The campus of Leadership & Entrepreneurship Public Charter High School (or LEP, as it's better known) is barely that—an unassuming building on East Burnside, this nondescript facility overflows with students pouring in and out of classrooms, gossiping in the halls, and being lectured to take their earbuds out before addressing the faculty. It's like high school, but without the school. Nonetheless, the office-like facility feels deliberate. While most high schools represent a vast rite of teenage passage—from the structure of the classrooms to the lawlessness of whatever goes on under the bleachers—LEP is a school with a firm focus on catching those who fall between the cracks of a traditional high school and placing them in colleges, internships, and the working world.
That focus is now jeopardized by a Portland Public School Board vote that could strip the three-year-old school of funding and shutter its bustling campus for good. With an enrollment of around 250 students, LEP focuses primarily on entrepreneur opportunities and a hands-on education for its students, but has struggled financially. Barring an appeal to the board, the school could close next month.
"The end date is June 8," says Principal Lorna Fast Buffalo Horse. "We hope to have some indication before that, because there's a lot of planning that has to happen for next year. There's also a lot of planning if we don't get our appeal that we'll have to do to transition the kids." It's a dire situation, especially considering the at-risk nature and low-income status of many LEP students—over 60 percent of their students are eligible for free or reduced-price lunches.
Enter Steve Berlin. Known for a variety of musical endeavors—a longtime member of Los Lobos, and a noted session player (he played on Paul Simon's Graceland and even produced Faith No More's major label debut)—Berlin also has a far more important role: father to a LEP student. "Our experience has been nothing short of phenomenal, which I am quite sure would be the response of every parent at the school," Berlin says. "This is a public school available to every high schooler in Portland that is completely invested in turning out self-motivated, creative-thinking leaders."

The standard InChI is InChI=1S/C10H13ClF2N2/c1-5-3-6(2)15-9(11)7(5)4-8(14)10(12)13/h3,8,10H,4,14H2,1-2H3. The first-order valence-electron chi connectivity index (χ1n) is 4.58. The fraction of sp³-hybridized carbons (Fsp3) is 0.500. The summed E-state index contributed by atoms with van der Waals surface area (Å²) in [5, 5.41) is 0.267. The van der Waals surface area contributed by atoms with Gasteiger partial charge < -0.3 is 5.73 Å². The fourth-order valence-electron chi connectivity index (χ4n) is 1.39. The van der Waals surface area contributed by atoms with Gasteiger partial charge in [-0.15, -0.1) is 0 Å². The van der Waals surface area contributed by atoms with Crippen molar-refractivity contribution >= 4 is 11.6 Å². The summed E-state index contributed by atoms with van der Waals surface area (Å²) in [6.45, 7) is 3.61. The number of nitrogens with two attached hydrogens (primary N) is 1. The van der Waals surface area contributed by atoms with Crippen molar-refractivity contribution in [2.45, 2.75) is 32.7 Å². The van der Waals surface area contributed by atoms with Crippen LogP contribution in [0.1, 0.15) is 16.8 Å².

Berlin's involvement has stretched beyond singing the praises of the initiation. He's a driving force behind the upcoming LEP Rocks! benefit concert. "We had to come up with a lot of fundraising ideas quickly when the initial charter reauthorization vote at the Portland Public School Board went against us," Berlin explains. "I reached out to virtually every Portland musician I knew, who in turn reached out to the musicians they knew, and that's how we got this stellar lineup."
While some benefits are anchored by a single well-meaning name, the LEP fundraiser is teeming with a confounding number of big-name artists: the Minus 5 (an acoustic set that will feature Peter Buck of R.E.M.), Stephen Malkmus, Alec Ounsworth (of Clap Your Hands Say Yeah), Rebecca Gates (of the Spinanes), Storm Large, and plenty more.
This parade of marquee names is far more than a quaint gesture to raise cash for the desperate LEP. It's also about generating understanding at a time when all schools—not just struggling charter institutions like LEP—are the victims of budget shortfalls. Speaking more as a father than a musician, Berlin explains it best: "None of the parents involved in the battle to keep LEP open would be fighting this hard if we didn't think the school was such an extraordinary place."